[Note here in this article that Ramsay describes M.E. as a disease of CIRCULATORY impairment (as well as cerebral involvement and abnormal muscle metabolism after excercise).
Although Ramsay at the time only outlined pale skin & other clinical observations of circulatory impairment, research done in the 1980's, 1990's & early 2000's elaborated & found out the problems w/ circulation. They include:
1. Dr. L. O. Simpson's work on misshapen RBC's lasting for days following excercise, leading to inadequate delivery of oxygen to tissues & organs & failure of the blood to clear toxins.
2. Dr Streeten & Dr. Bell found hypovolemia, low blood volume, a blood volume of 50% of normal when studying Bell's patients, leading to orthostatic intolerance, a state of being in shock.
3. Rowe & Calkins: dysautonomia & orthostatic tachycardia.
4. Drs. Cheney & Lerner found many cardiac abnormalities. Lerner found damaged heart tissue & viruses in the heart. Cheney found diastolic heart dysfunction.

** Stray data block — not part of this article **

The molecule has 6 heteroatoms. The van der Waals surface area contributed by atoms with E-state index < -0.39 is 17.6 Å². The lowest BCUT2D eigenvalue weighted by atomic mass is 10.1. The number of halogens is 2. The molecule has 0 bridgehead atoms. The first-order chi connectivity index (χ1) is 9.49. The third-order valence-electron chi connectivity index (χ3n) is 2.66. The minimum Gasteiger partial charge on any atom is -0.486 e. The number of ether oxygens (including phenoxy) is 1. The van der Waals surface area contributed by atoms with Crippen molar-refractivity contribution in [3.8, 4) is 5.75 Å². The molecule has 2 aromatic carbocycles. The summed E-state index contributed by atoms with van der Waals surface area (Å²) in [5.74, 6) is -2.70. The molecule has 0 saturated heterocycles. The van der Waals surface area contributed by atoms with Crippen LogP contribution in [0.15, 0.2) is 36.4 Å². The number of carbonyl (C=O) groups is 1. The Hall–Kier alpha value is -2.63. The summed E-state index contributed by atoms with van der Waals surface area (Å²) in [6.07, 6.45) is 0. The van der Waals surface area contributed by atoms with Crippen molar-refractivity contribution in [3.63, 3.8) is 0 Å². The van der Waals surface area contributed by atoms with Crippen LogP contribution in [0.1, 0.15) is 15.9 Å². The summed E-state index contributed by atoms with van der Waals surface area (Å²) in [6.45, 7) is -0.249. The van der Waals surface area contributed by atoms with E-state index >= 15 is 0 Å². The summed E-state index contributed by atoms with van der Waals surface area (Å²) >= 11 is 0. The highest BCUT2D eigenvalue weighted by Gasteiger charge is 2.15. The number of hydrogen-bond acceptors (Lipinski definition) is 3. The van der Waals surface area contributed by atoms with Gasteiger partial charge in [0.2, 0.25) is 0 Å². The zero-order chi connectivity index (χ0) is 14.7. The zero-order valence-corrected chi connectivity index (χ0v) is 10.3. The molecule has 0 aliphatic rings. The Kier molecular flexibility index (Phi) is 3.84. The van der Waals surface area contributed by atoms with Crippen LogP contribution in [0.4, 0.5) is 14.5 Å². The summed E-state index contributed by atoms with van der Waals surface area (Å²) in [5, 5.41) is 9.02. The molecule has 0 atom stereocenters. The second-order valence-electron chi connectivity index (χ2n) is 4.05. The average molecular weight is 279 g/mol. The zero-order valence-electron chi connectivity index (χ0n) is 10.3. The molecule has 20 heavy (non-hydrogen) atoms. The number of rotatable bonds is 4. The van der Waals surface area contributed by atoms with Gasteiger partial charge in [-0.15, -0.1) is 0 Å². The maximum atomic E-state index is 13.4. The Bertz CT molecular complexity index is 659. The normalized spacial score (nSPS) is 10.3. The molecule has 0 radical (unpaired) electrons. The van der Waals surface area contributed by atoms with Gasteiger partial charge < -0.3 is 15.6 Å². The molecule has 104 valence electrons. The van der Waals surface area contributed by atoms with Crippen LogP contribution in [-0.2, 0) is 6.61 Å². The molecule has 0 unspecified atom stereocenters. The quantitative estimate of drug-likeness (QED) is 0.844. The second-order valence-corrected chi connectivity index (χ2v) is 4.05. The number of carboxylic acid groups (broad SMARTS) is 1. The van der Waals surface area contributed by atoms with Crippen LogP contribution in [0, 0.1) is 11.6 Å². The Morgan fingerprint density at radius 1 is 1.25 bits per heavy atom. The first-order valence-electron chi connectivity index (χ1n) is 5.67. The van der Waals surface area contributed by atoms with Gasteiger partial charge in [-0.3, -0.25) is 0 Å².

These four things well explain the circulatory impairment that was originally *observed* by the careful & meticulous clinician.
Ramsay's article follows:
The Myalgic Encephalomyelitis Syndrome ~ A. Melvin Ramsay M.A. M.D.
The clinical course of the Myalgic Encephalomyelitis syndrome is consistent with a virus type of infection. It most commonly commences with an upper respiratory tract infection with sore throat, coryza, enlarged posterior cervical glands and a characteristic low-grade fever with temperatures seldom exceeding 101°F. Alternatively there may be a gastro-intestinal upset with diarrhoea and vomiting. In 10% of the 53 cases we reported between 1955 and 1958 the onset took the form of acute vertigo often accompanied by orthostatic tachycardia.
The prodromal phase is characterised by intense persistent headache, paraesthesiae, blurring of vision and sometimes actual diplopia. Intermittent episodes of vertigo may occur at intervals both in the prodromal and later phases of the disease. Loss of muscle power is accompanied by an all-pervading sense of physical and mental wretchedness. Some patients lack the mental initiative to cope with the situation; on the other hand the more extrovert types show a determination not to give in to the disease but their efforts to compel their muscles to work only serves to make the condition worse....